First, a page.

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Restructuring irish media for an integrated Europe: A view from the celtic periphery

Authors
Journal
Telematics and Informatics
0736-5853
Publisher
Elsevier
Publication Date
Volume
8
Issue
3
Identifiers
DOI: 10.1016/s0736-5853(05)80122-4
Disciplines
  • Communication
  • Design
  • Political Science

Abstract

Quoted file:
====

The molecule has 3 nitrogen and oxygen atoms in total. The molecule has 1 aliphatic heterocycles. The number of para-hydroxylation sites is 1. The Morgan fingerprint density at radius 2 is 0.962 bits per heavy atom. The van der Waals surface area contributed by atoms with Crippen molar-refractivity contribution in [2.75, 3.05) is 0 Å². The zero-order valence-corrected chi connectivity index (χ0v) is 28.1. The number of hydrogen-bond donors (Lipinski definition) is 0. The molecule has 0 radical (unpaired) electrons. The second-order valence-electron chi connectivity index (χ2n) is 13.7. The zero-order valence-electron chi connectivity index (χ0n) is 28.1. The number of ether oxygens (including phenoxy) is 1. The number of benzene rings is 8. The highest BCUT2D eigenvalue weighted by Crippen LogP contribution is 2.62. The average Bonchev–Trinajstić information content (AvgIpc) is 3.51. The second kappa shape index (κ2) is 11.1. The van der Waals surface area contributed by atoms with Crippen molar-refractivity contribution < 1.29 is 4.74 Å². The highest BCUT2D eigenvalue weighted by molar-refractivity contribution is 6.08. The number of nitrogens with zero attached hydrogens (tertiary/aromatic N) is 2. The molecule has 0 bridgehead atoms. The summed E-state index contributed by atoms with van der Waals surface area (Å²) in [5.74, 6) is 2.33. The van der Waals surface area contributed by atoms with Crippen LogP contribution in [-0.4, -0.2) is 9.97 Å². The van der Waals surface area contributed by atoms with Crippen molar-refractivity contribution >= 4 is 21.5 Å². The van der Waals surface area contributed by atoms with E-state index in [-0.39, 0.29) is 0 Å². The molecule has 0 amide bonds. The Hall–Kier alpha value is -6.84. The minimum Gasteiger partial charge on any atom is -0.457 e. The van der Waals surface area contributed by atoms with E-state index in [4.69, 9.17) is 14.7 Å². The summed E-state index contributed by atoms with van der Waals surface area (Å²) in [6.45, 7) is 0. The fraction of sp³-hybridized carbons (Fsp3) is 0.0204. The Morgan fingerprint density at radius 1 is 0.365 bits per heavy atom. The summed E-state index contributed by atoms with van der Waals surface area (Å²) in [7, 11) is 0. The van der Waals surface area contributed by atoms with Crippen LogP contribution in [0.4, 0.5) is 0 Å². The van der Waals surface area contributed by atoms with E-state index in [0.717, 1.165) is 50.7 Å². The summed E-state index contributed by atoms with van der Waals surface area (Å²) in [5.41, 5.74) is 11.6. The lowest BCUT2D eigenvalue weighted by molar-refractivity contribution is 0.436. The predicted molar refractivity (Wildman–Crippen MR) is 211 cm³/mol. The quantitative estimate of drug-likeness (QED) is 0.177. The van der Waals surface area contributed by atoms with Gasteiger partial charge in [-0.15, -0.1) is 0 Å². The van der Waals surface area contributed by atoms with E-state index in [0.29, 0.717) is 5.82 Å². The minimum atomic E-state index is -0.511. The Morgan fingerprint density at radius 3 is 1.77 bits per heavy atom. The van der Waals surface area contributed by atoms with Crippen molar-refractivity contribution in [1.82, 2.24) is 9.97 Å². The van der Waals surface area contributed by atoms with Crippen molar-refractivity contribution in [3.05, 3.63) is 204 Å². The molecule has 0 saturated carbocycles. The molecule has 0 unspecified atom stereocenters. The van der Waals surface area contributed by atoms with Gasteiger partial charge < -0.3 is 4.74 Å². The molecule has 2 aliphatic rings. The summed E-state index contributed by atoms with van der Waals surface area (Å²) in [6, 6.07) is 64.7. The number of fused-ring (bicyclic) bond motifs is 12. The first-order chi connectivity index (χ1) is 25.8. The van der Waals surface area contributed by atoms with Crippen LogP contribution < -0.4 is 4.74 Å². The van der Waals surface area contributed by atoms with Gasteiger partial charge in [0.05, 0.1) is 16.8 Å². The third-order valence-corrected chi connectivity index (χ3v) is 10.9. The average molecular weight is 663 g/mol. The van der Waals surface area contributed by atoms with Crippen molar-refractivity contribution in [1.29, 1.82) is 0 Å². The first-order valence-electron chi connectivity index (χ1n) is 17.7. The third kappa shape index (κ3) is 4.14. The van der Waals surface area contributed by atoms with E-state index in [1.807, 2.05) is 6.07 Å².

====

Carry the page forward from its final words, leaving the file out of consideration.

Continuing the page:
Abstract The Irish communications infrastructure is examined within the framework of the relationships highlighted in the concept of a new European information and communication order emerging in the 1990s. The single-most-important factor affecting Ireland's capacity to participate in a balanced way in the post-1992 European communications environment is the sustained attack on the concept of public service monopoly broadcasting, which culminated in a government-designed restructuring of broadcasting in 1990. Given the small size of the country, the impact of this restructuring goes far beyond broadcasting. Possible strategies for dealing with the negative impact focus on the advantage of belonging to the Anglophone world and of benefiting from the incentives of MEDIA 92, although there are dangers involved in trying to enter the global television and film marketplace while also trying to maintain a uniquely Irish voice.

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